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As a new parent, you are constantly faced with questions like how are feedings going? Is there pain in breastfeeding? Is the baby sleeping through the night? Does your baby seem comfortable? While these questions can become daunting with their repetition, there is much to uncover by investigating your answers. 

At Mercy Grace, we strive to help parents achieve a healthy feeding relationship with their child. Whether breast or bottle-fed, the presence of tongue ties or lip ties can become a major obstacle in the feeding relationship with your newborn — and beyond. 

What Are Tongue or Lip Ties?

Tethered oral tissues (TOTs), or more commonly referred to as ‘tongue ties, or ‘lip ties’’ are connective tissues present that are too thick, tight, or short and restrict proper oral movement in your child. There are three different kinds of ties: lip, tongue, and buccal (cheek). 



For the infant, symptoms can not only cause discomfort, but serious consequences impacting the growth and development of your baby. 

The infant will:

  • Have difficulty latching or maintaining a deep latch 
  • Allow milk to spill from the sides of their mouth
  • Consistent suck blisters on lips 
  • Frequent spitting up
  • Clicking or smacking sounds while nursing
  • Prolonged and/or frequent nursing due to poor milk removal 
  • Gassy or fussy often
  • Frustration at the breast or even refusal of breast
  • Poor weight gain

Unfortunately, the mother will also experience significant signs that your baby is having a hard time latching effectively. 

These include:

  • Bleeding, cracked, scabbed, or blanched nipples
  • “Flattened” nipples or a “lipstick” shape after feedings
  • Severe pain while breastfeeding
  • Plugged milk ducts or mastitis
  • Low milk supply
  • Thrush
  • Anxiety and frustration/difficulty bonding with the infant
  • Nipple shield required for nursing

Bottle Feeding

With bottle-feeding, it is necessary to keep in mind that presenting symptoms may be related to oral ties, or, perhaps other factors such as swallowing problems, bottle flow rate, reflux, etc. Always consult with our pediatric staff to navigate this.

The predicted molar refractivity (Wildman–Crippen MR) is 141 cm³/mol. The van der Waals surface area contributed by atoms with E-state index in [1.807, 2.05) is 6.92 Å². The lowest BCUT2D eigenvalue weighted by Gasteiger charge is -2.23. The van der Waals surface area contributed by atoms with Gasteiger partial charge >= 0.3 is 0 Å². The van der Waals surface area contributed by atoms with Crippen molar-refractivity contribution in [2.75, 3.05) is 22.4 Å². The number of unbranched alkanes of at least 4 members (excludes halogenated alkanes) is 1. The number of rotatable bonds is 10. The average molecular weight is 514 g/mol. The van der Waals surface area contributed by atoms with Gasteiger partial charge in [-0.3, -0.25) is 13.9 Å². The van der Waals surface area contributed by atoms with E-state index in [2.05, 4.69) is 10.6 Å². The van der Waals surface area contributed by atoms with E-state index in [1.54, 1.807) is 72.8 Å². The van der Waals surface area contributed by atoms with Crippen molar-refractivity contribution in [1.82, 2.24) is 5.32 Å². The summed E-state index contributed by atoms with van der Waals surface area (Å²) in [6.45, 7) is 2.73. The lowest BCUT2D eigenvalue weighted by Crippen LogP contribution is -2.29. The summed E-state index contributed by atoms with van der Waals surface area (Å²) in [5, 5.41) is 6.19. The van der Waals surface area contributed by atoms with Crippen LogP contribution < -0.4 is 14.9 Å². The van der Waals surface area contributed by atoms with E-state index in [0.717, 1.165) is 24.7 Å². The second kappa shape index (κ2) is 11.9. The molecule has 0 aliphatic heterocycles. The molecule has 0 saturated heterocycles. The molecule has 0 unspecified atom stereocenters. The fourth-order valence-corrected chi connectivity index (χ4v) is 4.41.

Symptoms include:

  • Difficulty latching
  • Gagging 
  • Chewing/gumming the bottle nipple
  • Clicking sounds while drinking
  • Frequent pulling away from the bottle
  • Prolonged feeding times
  • Upper lip curling inward
  • Gassy or fussy often
  • Frequent spitting up
  • Dribbling while feeding


Introducing solid foods to your baby is always an exciting but perhaps overwhelming time. There are many choices available. However, regardless of the method you choose, it is critical to keep an eye out for red flags that can indicate your baby is having a problem. 

Some signs may include:

  • Choking or gagging on liquids or foods 
  • Prolonged tongue thrusting 
  • Avoidance of certain foods
  • Difficulty with thicker textures
  • Difficulty with foods that require more skilled chewing patterns
  • Excessive spilling of food 
  • Putting the food in the cheeks or roof of the mouth

Lesser-known factors that can be impacting your baby’s ability to start solids are sensory processing difficulties, reflux, and low muscle tone, to name a few. The staff at Mercy Grace is equipped to help you identify these. 


Sleep is a physiological process that involves the use of the head, neck, mouth, and sinus cavities. If the normal development of these structures is imparied by TOTs, this can result in poor sleep and obstructed breathing patterns. For your baby to grow and develop well, you want to ensure your baby is free from the following symptoms:

  • Sleeps with mouth open
  • Excessive drooling while sleeping
  • Gagging, coughing, or choking during feeding/sleeping/swallowing
  • Snoring (quiet or loud)
  • Restless sleep (kicking or moving while asleep)
  • Frequent headaches or neck pain
  • Low-energy during the daytime
  • Changes in behavior 


If your child seems to be struggling with words and/or sounds, we recommend you bring your child in for an oral tie assessment. Leaving a tongue tie untreated has the power to negatively impact your child’s speech development. There are a number of reasons a speech problem can develop, other than tongue function, it can be related to hearing difficulties or developmental delays. It is important to remain consistent with your regular check-ups

Signs to look for:

  • Unclear speech with more complex sentences
  • Lisps
  • Mumbling/difficult to understand
  • Issues with B, P, M, and W sounds 


This may come as a surprise, but dental issues can arise if a tongue or lip tie goes undiagnosed and untreated. Many of the problems are due to the child’s inability to swallow food properly, but other times it is due to physical restrictions in the mouth from tongue ties or lip ties.  

Symptoms may include: 

  • Overbite
  • Open bite
  • Gum disease/recession
  • High palate
  • Tongue getting stuck between front teeth
  • Gap between the two front teeth


What Should You Do About It?

Even if you have made it beyond the initial feeding stages with your infant, that does not mean the symptoms just go away. As your baby grows up, more problems that we have described above can begin to present. 

We understand that this can all feel overwhelming. Mercy Grace’s pediatric team is here to help you and your child through this process of identifying and correcting oral ties.